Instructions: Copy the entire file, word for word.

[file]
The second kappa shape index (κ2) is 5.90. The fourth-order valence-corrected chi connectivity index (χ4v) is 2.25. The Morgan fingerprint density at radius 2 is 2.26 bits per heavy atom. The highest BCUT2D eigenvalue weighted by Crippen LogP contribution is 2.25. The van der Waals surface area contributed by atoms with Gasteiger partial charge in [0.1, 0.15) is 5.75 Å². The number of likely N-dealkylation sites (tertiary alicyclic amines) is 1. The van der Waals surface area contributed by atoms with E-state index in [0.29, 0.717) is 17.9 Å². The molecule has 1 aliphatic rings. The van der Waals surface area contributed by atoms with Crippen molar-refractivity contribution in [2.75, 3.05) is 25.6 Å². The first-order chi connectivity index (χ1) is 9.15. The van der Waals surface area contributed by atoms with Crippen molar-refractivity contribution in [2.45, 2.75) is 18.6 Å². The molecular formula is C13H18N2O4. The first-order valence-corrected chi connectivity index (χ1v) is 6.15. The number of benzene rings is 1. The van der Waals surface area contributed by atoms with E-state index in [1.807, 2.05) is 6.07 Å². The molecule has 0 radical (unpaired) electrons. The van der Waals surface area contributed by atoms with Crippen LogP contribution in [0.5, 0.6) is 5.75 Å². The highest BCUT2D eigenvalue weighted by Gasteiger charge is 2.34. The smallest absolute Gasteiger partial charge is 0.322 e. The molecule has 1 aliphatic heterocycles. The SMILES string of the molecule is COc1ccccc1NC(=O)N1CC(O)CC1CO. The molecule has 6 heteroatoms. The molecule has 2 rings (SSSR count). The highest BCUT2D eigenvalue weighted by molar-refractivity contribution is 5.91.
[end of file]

The second kappa shape index (κ2) is 5.90. The fourth-order valence-corrected chi connectivity index (χ4v) is 2.25. The Morgan fingerprint density at radius 2 is 2.26 bits per heavy atom. The highest BCUT2D eigenvalue weighted by Crippen LogP contribution is 2.25. The van der Waals surface area contributed by atoms with Gasteiger partial charge in [0.1, 0.15) is 5.75 Å². The number of likely N-dealkylation sites (tertiary alicyclic amines) is 1. The van der Waals surface area contributed by atoms with E-state index in [0.29, 0.717) is 17.9 Å². The molecule has 1 aliphatic rings. The van der Waals surface area contributed by atoms with Crippen molar-refractivity contribution in [2.75, 3.05) is 25.6 Å². The first-order chi connectivity index (χ1) is 9.15. The van der Waals surface area contributed by atoms with Crippen molar-refractivity contribution in [2.45, 2.75) is 18.6 Å². The molecular formula is C13H18N2O4. The first-order valence-corrected chi connectivity index (χ1v) is 6.15. The number of benzene rings is 1. The van der Waals surface area contributed by atoms with E-state index in [1.807, 2.05) is 6.07 Å². The molecule has 0 radical (unpaired) electrons. The van der Waals surface area contributed by atoms with Crippen LogP contribution in [0.5, 0.6) is 5.75 Å². The highest BCUT2D eigenvalue weighted by Gasteiger charge is 2.34. The smallest absolute Gasteiger partial charge is 0.322 e. The molecule has 1 aliphatic heterocycles. The SMILES string of the molecule is COc1ccccc1NC(=O)N1CC(O)CC1CO. The molecule has 6 heteroatoms. The molecule has 2 rings (SSSR count). The highest BCUT2D eigenvalue weighted by molar-refractivity contribution is 5.91.